GPT Waste Management discusses the responsibility that product manufacturers have when it comes to extended producer responsibility.
A brief introduction into extended producer responsibility (EPR) in the field of waste management, tells us that it is a strategy designed to promote the integration of environmental costs associated with goods throughout their life cycles into the market price of the products.
EPR is an environmental protection strategy which aims to reach a decrease in the total environmental impact of a product, the strategy intends to reach this aim by making the manufacturer of the product responsible for the entire life-cycle of a product and especially for the take-back, recycling and final disposal.
Financial incentives are used to encourage manufacturers to design environmentally friendly products by holding producers responsible for the costs of managing their products at end of life. This policy approach attempts to relieve local governments of the costs of managing certain priority products by requiring manufacturers internalize the cost of recycling within the product price.
EPR is based upon the principle that because producers (usually brand owners) have the greatest control over product design and marketing and these same companies have the greatest ability and responsibility to reduce toxicity and waste.
A review of the UK’s Producer Responsibility Regulations
The UK Producer Responsibility Regulations provide a legislative framework for meeting EU obligations, this is to recover and recycle a proportion of the waste batteries, packaging, electrical and electronic equipment and vehicles in the UK market.
These Regulations deliver important environmental savings helping the UK to become more resource efficient and to reduce its’ carbon impact. However, government believes that the way in which these Regulations work could be improved upon in order to optimise their effectiveness and reduce the administrative burdens they place on business.
The Producer Responsibility Obligations (Packaging Waste)
The reason for this topic of conversation is because the producer responsibility obligations in relation to packaging waste, has recently been amended.
The UK has a statutory producer responsibility regime for packaging, this places a legal obligation on businesses which make or use packaging to ensure that a proportion of the packaging they use is recovered
These Regulations amend the Producer Responsibility Obligations (Packaging Waste) Regulations 2007. If you would like to review the full regulations, click here.
From a waste point of view, if plastic packaging becomes more “sustainable” in terms of recycling and bio-based production, you can be sure some new legal burdens will need to be put upon the producers (and users) of packaging.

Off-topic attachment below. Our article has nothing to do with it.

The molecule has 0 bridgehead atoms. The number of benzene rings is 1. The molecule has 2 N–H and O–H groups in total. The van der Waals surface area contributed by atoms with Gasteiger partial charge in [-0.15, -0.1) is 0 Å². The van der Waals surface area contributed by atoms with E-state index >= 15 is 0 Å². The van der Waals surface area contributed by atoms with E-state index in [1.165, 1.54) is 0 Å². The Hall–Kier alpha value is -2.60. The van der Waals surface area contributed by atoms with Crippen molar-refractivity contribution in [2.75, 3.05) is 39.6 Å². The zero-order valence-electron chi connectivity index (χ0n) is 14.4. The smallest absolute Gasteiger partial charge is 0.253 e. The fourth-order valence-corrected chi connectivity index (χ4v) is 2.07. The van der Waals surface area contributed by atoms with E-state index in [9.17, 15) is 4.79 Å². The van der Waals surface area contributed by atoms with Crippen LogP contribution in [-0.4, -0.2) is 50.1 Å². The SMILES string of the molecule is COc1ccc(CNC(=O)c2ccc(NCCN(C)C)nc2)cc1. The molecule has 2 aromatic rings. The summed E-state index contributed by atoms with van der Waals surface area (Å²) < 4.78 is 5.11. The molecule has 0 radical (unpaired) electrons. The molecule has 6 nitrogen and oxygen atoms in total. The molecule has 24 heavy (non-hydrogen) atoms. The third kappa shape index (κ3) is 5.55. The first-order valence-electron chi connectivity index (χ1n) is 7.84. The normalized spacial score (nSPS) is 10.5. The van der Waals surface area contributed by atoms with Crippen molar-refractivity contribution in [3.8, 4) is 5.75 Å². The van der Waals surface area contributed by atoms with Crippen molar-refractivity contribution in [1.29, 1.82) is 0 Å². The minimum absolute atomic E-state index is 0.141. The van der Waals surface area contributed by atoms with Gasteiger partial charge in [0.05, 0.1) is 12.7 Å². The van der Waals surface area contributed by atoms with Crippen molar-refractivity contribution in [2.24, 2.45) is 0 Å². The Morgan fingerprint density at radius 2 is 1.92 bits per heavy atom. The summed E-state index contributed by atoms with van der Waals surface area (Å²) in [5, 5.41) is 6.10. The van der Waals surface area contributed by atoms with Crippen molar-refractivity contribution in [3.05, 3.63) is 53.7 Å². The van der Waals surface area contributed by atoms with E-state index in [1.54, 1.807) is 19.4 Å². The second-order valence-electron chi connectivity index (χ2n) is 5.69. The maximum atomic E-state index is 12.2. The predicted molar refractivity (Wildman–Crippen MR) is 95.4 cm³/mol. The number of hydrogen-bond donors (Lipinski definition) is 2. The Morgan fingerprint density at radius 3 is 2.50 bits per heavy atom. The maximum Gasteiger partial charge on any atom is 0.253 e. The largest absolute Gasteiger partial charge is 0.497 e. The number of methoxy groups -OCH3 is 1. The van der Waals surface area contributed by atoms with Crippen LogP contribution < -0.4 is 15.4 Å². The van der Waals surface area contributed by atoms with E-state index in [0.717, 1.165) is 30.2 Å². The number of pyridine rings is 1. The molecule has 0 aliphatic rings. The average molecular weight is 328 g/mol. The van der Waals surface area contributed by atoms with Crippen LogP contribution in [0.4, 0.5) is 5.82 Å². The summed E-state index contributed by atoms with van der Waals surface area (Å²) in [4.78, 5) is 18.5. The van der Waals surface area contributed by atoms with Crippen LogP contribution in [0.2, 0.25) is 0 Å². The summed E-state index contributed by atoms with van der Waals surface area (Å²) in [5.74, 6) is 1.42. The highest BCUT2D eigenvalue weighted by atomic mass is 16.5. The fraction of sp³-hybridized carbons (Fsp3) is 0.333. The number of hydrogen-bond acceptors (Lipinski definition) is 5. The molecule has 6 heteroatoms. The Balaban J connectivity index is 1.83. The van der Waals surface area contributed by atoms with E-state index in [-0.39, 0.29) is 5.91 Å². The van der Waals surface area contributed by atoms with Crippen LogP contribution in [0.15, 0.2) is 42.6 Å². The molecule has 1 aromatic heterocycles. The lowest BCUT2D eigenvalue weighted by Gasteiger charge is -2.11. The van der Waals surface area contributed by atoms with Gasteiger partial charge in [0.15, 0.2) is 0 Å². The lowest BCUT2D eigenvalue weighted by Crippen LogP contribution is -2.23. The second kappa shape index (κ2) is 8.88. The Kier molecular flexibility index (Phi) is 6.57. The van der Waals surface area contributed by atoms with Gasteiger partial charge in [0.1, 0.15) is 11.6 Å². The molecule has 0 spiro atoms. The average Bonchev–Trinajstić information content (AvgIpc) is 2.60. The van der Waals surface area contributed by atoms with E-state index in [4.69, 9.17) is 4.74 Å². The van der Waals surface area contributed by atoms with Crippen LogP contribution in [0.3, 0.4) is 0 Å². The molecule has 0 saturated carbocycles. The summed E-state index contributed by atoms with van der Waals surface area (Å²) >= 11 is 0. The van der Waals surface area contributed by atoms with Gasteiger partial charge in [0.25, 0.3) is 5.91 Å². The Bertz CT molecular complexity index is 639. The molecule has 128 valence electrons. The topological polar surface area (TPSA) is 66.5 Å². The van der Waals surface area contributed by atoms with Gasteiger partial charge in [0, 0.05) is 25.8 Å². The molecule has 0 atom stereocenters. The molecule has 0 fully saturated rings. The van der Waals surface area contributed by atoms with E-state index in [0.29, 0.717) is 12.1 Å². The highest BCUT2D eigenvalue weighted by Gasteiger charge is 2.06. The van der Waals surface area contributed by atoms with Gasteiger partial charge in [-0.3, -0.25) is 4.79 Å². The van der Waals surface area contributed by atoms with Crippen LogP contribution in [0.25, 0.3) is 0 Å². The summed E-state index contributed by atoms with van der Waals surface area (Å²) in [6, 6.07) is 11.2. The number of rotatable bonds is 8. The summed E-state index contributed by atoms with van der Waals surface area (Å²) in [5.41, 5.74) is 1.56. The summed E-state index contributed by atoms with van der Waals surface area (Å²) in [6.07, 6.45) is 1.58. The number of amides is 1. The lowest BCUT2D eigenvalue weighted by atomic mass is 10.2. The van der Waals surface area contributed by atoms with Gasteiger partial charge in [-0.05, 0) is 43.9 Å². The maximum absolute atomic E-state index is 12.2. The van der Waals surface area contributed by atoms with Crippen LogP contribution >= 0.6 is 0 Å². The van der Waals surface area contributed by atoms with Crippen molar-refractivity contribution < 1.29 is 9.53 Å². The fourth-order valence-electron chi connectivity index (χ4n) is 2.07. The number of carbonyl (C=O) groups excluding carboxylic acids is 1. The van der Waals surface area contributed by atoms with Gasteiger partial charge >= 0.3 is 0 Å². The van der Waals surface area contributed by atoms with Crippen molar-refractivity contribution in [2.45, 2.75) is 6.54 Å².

Complex discussions are happening surrounding EPR and although we have our own opinions, recent news seems to indicate there has been more serious talk from packaging producers about increasing accountability for the fate of their packaging.
However, some companies are struggling to come up with self-regulated plans that would allow them to reduce packaging material waste or increase recycling.
To help governments make more informed decisions about EPR implementation and assess the social costs of such policy, an OECD report proposes a framework for analysing the costs and benefits of such programmes: Analytical Framework for Evaluating the Costs and Benefits of Extended Producer Responsibility Programmes.
If a responsibility for a product’s end-of-life environmental impacts on producers, EPR policies are also expected to push them the redesign their products to be more environmentally friendly.
These changes will not only reduce waste management costs, but will also reduce materials usage and enhance a products reusability and recyclability.
A recent OECD report , “EPR Policies and Product Design: Economic Theory and Selected Case Studies” discusses the potential ‘Design for Environment’ impact of EPR policies and provides practical examples of the extent to which some EPR programmes are contributing to ‘Design for the Environment’.
On the 21st of March, as part of the Budget, new packaging targets for 2013-17 were also announced. The Government adopted the preferred option based on responses received from a recent consultation, click here for more information.
The proposals in the above mentioned consultation are expected to be of greatest interest to:
- Packaging ‘producers’, as defined in the Packaging Regulations
- Packaging compliance schemes
- Re-processors and exporters of waste packaging
- Waste management companies and local authorities involved in the collection of packaging
- Research institutions, groups or individuals with a particular interest in packaging waste.
The targets, which apply to businesses within the scope of the Producer Responsibility Regulations, will deliver environmental and economic benefit, as well as ensuring that the UK continues to meet EU Directive targets over the next five years.
Tony Mottram of GPT Waste said:
“Over 5,500 businesses in England & Wales are obligated under the Producer Responsibility Obligations and therefore at risk of significant penalty fines for not being compliant”
He went on to summarise by saying
“if you have an annual turnover of £2 million or above; handle 50 tonnes or more of packaging in a calendar year, you need to understand your obligations, we can help you.”
For more information email email@example.com or call 0844 854 5000
References and useful resources:
To speak to someone about your waste management requirements, call 0844 854 5000 or email firstname.lastname@example.org
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